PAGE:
EPA To Help Jackson, Mississippi Fix Water Crisis
Members of the Mississippi National Guard hand out bottled water at Thomas Cardozo Middle School in response to the water crisis on Sept. 1, 2022, in Jackson, Miss. | Brad Vest/Getty Images
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The Environmental Protection Agency (EPA) is in talks to help the city of Jackson, Mississippi fix their water crisis.

At a meeting Monday between Jackson Mayor Chokwe Antar Lumumba and city officials and EPA Administrator Michael Regan, the potential of a federal lawsuit against the city was revealed but hopes that negotiations can prevent the need for one.

“The people of Jackson, Mississippi, have lacked access to safe and reliable water for decades. After years of neglect, Jackson’s water system finally reached a breaking point this summer, leaving tens of thousands of people without any running water for weeks,” Regan said. “These conditions are unacceptable in the United States of America.”

A letter obtained by WLBT-TV showed the Department of Justice’s Environmental Enforcement Section was “prepared to file an action” against the city under the Safe Drinking Water Act.


“The United States also believes that an imminent and substantial endangerment to human health exists, as evidenced by the roughly 300 boil water notices that have been issued over the past two years,” the letter reads.

The EPA issued a notice in January that Jackson’s water system violates the federal Safe Drinking Water Act.

Jackson Water Crisis Was Preventable

Mississippi’s Lt. Governor Delbert Hosemann (R) said the city’s water and sewer system is “on the brink of collapsing“. Republican Governor Tate Reeves echoed Hosemann’s concern, saying the pump failure means the city won’t be able “to fight fires, to reliably flush toilets,” or meet other critical needs.

The City of Jackson was first placed under a boil water advisory on July 29th. The order came from the state health department after sampling showed the water may harbor bacteria. For the advisory to be lifted, the city would need two consecutive days of clear testing.

In mid-August, when Mayor Lumumba publicly addressed the water issues, he hinted the problem was with the state’s testing method.

“It’s one out of 120 samples that are pooled across the city. It’s consistently been around one, one site or one sample out of the 120 that comes up poor, which is a little strange,” Lumumba told reporters.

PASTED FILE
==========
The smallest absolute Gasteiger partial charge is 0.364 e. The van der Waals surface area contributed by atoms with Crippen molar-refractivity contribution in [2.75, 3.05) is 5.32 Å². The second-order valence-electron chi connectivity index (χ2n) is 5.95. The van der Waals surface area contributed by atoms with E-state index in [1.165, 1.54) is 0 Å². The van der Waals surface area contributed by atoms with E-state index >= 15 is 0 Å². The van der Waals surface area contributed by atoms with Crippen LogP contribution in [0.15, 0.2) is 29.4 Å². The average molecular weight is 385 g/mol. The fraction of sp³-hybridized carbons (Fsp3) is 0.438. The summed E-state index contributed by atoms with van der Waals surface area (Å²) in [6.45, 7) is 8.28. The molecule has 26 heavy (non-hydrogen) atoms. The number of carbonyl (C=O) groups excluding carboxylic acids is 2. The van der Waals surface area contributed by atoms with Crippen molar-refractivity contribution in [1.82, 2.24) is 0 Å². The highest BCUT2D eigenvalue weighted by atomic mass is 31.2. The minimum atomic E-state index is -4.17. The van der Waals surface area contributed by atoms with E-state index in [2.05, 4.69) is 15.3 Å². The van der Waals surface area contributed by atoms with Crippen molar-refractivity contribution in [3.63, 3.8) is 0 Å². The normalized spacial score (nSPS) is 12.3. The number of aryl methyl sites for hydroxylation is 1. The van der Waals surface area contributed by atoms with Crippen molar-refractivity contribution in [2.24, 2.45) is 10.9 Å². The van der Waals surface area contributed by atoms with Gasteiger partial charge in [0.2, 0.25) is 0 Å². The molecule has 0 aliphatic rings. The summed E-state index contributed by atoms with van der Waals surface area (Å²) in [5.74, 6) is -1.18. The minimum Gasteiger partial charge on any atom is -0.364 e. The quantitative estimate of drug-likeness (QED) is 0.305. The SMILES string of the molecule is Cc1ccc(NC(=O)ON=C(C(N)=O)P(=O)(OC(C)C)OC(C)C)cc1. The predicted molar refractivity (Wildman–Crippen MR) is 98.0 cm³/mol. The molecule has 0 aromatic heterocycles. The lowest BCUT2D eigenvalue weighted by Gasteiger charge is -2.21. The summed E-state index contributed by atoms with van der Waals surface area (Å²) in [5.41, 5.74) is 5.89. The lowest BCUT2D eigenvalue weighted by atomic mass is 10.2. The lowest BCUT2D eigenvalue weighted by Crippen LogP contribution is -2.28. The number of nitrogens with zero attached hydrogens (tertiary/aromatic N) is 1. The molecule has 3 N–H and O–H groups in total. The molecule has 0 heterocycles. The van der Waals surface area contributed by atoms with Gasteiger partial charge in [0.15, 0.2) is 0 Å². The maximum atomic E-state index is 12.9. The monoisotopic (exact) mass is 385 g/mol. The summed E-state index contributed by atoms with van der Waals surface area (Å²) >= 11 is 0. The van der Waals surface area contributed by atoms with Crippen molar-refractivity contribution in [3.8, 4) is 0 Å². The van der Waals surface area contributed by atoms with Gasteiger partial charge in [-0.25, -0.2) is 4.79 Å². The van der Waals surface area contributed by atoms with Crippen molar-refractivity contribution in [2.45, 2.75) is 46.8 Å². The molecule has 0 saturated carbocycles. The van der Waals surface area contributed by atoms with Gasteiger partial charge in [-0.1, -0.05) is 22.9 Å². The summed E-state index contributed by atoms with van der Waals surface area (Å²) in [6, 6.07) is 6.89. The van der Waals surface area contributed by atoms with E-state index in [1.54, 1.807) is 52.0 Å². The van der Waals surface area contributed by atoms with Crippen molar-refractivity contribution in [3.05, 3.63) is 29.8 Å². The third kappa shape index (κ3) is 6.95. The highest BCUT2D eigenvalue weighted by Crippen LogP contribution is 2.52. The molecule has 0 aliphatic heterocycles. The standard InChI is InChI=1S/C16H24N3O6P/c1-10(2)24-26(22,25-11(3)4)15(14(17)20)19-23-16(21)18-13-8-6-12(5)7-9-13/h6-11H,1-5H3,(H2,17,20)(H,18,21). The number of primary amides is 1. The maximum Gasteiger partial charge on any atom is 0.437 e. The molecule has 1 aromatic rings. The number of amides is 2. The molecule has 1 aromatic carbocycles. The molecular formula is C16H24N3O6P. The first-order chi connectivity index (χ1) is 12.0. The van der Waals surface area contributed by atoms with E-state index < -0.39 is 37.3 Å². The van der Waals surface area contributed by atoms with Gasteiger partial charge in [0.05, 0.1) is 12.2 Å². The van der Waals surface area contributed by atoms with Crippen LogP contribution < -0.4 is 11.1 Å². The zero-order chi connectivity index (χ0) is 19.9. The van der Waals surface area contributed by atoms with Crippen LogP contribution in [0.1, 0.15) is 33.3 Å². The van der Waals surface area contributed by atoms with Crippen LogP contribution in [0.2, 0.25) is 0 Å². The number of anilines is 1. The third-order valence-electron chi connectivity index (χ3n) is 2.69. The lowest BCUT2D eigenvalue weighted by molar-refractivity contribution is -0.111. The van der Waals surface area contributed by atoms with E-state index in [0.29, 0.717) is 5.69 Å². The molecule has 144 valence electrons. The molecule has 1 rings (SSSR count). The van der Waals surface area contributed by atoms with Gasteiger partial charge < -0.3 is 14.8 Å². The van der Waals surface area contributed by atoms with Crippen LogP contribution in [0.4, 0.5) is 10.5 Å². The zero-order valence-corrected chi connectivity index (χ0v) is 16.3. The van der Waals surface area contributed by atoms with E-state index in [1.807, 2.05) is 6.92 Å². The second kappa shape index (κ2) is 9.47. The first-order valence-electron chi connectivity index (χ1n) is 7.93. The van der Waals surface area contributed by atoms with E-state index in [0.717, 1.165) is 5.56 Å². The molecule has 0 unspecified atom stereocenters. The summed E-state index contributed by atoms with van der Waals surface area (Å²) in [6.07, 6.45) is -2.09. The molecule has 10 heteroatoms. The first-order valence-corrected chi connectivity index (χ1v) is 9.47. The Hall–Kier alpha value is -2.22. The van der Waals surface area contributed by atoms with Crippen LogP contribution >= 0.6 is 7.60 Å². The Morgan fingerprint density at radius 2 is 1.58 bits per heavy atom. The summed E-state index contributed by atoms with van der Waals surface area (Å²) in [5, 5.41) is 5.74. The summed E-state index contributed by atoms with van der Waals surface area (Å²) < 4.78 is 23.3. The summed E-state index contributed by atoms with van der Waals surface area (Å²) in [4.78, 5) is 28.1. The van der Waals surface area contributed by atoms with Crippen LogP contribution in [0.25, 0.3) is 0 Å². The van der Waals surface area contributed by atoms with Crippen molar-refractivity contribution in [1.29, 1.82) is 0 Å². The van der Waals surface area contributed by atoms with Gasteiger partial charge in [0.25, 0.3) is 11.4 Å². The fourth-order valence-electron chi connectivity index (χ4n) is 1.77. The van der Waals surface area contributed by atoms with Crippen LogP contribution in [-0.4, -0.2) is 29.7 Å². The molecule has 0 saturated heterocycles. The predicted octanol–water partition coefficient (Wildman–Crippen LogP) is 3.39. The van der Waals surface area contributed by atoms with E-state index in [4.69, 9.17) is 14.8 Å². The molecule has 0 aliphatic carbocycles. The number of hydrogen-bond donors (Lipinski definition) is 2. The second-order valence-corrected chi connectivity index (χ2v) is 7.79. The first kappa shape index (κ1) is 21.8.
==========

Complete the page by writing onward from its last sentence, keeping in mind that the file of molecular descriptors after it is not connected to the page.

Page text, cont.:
“I’m not alleging anything, but we want to get to the bottom of, you know, what we are seeing.”

The boil order from July was still in place when the recent floods hit.


No Water Not The Only Problem Facing Mississippi

The water crisis in Jackson is not the only problem impacting residents of Mississippi. 

Newly revealed text messages show Hall of Fame quarterback Brett Favre was aware that funds were being improperly routed to him in pursuit of a volleyball facility at his alma mater, Southern Miss, where his daughter played volleyball.

The state of Mississippi paid Favre $1.1 million in 2017 and 2018 to make motivational speeches — out of federal welfare funds intended for needy families.

Brett Favre: Will the media find out that we’re using welfare funds intended to help the poorest residents of America’s poorest state to build a volleyball center?

Nancy New: Nah. Oh yeah, the governor is fully on board!@ayewolfe five years later: https://t.co/rWXHRXISsu pic.twitter.com/wo3QuIYXaY

— Adam Ganucheau (@GanucheauAdam) September 13, 2022

Not only did Favre get paid for speeches he never delivered, but while doing so, he diverted funds from qualified welfare Mississippi recipients.

Favre hasn’t been accused of a crime or charged, and he declined recent interview requests from numerous media publications.

Mike Creef is a fighter for equality and justice for all. Growing up bi-racial (Jamaican-American) on the east coast allowed him to experience many different cultures and beliefs that helped give him a...